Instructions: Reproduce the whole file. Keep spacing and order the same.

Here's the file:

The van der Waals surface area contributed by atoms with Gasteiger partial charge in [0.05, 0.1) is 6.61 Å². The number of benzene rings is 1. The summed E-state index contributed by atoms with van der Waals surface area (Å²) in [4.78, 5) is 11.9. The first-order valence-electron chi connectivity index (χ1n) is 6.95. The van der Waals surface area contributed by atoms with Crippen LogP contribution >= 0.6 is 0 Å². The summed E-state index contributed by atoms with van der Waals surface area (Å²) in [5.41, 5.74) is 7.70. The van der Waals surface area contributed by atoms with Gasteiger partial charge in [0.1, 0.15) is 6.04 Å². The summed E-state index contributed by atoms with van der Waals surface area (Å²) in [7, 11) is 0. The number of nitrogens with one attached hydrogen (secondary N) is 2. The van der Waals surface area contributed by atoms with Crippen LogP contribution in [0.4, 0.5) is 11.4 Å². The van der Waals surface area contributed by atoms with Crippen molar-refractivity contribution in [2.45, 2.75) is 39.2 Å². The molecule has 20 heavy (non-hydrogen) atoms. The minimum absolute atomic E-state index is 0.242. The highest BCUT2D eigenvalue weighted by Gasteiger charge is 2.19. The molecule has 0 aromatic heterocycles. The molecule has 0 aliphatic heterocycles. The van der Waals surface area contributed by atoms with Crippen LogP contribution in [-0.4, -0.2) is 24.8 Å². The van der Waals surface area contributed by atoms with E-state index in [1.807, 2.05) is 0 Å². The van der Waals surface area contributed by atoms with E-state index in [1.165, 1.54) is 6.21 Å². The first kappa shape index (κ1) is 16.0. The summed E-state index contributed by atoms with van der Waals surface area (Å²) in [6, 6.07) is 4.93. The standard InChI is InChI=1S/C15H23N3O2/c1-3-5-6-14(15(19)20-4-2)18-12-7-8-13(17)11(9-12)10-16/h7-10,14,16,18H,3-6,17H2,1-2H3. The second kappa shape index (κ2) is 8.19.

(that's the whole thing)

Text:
The van der Waals surface area contributed by atoms with Gasteiger partial charge in [0.05, 0.1) is 6.61 Å². The number of benzene rings is 1. The summed E-state index contributed by atoms with van der Waals surface area (Å²) in [4.78, 5) is 11.9. The first-order valence-electron chi connectivity index (χ1n) is 6.95. The van der Waals surface area contributed by atoms with Crippen LogP contribution >= 0.6 is 0 Å². The summed E-state index contributed by atoms with van der Waals surface area (Å²) in [5.41, 5.74) is 7.70. The van der Waals surface area contributed by atoms with Gasteiger partial charge in [0.1, 0.15) is 6.04 Å². The summed E-state index contributed by atoms with van der Waals surface area (Å²) in [7, 11) is 0. The number of nitrogens with one attached hydrogen (secondary N) is 2. The van der Waals surface area contributed by atoms with Crippen LogP contribution in [0.4, 0.5) is 11.4 Å². The van der Waals surface area contributed by atoms with Crippen molar-refractivity contribution in [2.45, 2.75) is 39.2 Å². The molecule has 20 heavy (non-hydrogen) atoms. The minimum absolute atomic E-state index is 0.242. The highest BCUT2D eigenvalue weighted by Gasteiger charge is 2.19. The molecule has 0 aromatic heterocycles. The molecule has 0 aliphatic heterocycles. The van der Waals surface area contributed by atoms with Crippen LogP contribution in [-0.4, -0.2) is 24.8 Å². The van der Waals surface area contributed by atoms with E-state index in [1.807, 2.05) is 0 Å². The van der Waals surface area contributed by atoms with E-state index in [1.165, 1.54) is 6.21 Å². The first kappa shape index (κ1) is 16.0. The summed E-state index contributed by atoms with van der Waals surface area (Å²) in [6, 6.07) is 4.93. The standard InChI is InChI=1S/C15H23N3O2/c1-3-5-6-14(15(19)20-4-2)18-12-7-8-13(17)11(9-12)10-16/h7-10,14,16,18H,3-6,17H2,1-2H3. The second kappa shape index (κ2) is 8.19.